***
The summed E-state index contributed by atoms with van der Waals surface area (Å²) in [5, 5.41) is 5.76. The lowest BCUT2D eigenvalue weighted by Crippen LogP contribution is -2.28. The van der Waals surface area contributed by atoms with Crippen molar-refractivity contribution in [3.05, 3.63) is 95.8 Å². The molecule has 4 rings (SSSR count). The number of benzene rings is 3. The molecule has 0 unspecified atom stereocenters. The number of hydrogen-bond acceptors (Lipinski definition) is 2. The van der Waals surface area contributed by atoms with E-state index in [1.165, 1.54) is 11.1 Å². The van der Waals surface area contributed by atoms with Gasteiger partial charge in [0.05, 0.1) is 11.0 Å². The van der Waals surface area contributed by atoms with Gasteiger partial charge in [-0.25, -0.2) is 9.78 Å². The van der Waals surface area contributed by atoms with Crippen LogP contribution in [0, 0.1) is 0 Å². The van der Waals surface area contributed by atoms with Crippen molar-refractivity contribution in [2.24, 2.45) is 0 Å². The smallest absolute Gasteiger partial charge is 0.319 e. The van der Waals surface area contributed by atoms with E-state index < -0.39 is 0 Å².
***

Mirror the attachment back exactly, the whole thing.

The summed E-state index contributed by atoms with van der Waals surface area (Å²) in [5, 5.41) is 5.76. The lowest BCUT2D eigenvalue weighted by Crippen LogP contribution is -2.28. The van der Waals surface area contributed by atoms with Crippen molar-refractivity contribution in [3.05, 3.63) is 95.8 Å². The molecule has 4 rings (SSSR count). The number of benzene rings is 3. The molecule has 0 unspecified atom stereocenters. The number of hydrogen-bond acceptors (Lipinski definition) is 2. The van der Waals surface area contributed by atoms with E-state index in [1.165, 1.54) is 11.1 Å². The van der Waals surface area contributed by atoms with Gasteiger partial charge in [0.05, 0.1) is 11.0 Å². The van der Waals surface area contributed by atoms with Gasteiger partial charge in [-0.25, -0.2) is 9.78 Å². The van der Waals surface area contributed by atoms with Crippen LogP contribution in [0, 0.1) is 0 Å². The van der Waals surface area contributed by atoms with Crippen molar-refractivity contribution in [2.24, 2.45) is 0 Å². The smallest absolute Gasteiger partial charge is 0.319 e. The van der Waals surface area contributed by atoms with E-state index < -0.39 is 0 Å².